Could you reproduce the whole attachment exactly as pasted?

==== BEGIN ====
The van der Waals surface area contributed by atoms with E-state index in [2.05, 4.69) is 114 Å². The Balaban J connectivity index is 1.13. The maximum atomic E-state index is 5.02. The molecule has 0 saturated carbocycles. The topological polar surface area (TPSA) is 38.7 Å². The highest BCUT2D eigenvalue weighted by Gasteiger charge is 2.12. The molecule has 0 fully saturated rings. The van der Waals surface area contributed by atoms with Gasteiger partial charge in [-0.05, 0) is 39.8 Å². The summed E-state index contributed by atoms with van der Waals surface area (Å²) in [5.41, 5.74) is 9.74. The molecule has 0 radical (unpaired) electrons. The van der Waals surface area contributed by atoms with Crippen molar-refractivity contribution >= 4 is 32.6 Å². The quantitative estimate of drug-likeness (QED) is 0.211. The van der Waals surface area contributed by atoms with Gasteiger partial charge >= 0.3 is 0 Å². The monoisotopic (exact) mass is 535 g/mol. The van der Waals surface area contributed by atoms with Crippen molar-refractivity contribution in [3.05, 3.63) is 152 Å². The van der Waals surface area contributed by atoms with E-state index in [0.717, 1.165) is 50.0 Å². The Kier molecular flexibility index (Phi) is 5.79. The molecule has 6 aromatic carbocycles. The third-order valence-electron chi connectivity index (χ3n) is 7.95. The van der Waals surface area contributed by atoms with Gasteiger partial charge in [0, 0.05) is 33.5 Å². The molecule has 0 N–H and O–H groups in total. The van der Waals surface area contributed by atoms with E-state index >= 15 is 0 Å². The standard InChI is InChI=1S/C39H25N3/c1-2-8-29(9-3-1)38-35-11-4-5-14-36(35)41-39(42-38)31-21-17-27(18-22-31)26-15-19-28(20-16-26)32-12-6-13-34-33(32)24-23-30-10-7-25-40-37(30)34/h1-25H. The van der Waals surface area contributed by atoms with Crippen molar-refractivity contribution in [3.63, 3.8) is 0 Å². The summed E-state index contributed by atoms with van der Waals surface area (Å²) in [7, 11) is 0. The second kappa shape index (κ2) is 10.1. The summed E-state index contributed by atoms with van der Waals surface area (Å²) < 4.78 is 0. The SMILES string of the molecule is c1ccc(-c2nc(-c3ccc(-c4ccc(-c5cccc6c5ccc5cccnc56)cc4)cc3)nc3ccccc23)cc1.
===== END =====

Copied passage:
The van der Waals surface area contributed by atoms with E-state index in [2.05, 4.69) is 114 Å². The Balaban J connectivity index is 1.13. The maximum atomic E-state index is 5.02. The molecule has 0 saturated carbocycles. The topological polar surface area (TPSA) is 38.7 Å². The highest BCUT2D eigenvalue weighted by Gasteiger charge is 2.12. The molecule has 0 fully saturated rings. The van der Waals surface area contributed by atoms with Gasteiger partial charge in [-0.05, 0) is 39.8 Å². The summed E-state index contributed by atoms with van der Waals surface area (Å²) in [5.41, 5.74) is 9.74. The molecule has 0 radical (unpaired) electrons. The van der Waals surface area contributed by atoms with Crippen molar-refractivity contribution >= 4 is 32.6 Å². The quantitative estimate of drug-likeness (QED) is 0.211. The van der Waals surface area contributed by atoms with Gasteiger partial charge >= 0.3 is 0 Å². The monoisotopic (exact) mass is 535 g/mol. The van der Waals surface area contributed by atoms with Crippen molar-refractivity contribution in [3.05, 3.63) is 152 Å². The van der Waals surface area contributed by atoms with E-state index in [0.717, 1.165) is 50.0 Å². The Kier molecular flexibility index (Phi) is 5.79. The molecule has 6 aromatic carbocycles. The third-order valence-electron chi connectivity index (χ3n) is 7.95. The van der Waals surface area contributed by atoms with Gasteiger partial charge in [0, 0.05) is 33.5 Å². The molecule has 0 N–H and O–H groups in total. The van der Waals surface area contributed by atoms with E-state index >= 15 is 0 Å². The standard InChI is InChI=1S/C39H25N3/c1-2-8-29(9-3-1)38-35-11-4-5-14-36(35)41-39(42-38)31-21-17-27(18-22-31)26-15-19-28(20-16-26)32-12-6-13-34-33(32)24-23-30-10-7-25-40-37(30)34/h1-25H. The van der Waals surface area contributed by atoms with Crippen molar-refractivity contribution in [3.63, 3.8) is 0 Å². The summed E-state index contributed by atoms with van der Waals surface area (Å²) in [7, 11) is 0. The second kappa shape index (κ2) is 10.1. The summed E-state index contributed by atoms with van der Waals surface area (Å²) < 4.78 is 0. The SMILES string of the molecule is c1ccc(-c2nc(-c3ccc(-c4ccc(-c5cccc6c5ccc5cccnc56)cc4)cc3)nc3ccccc23)cc1.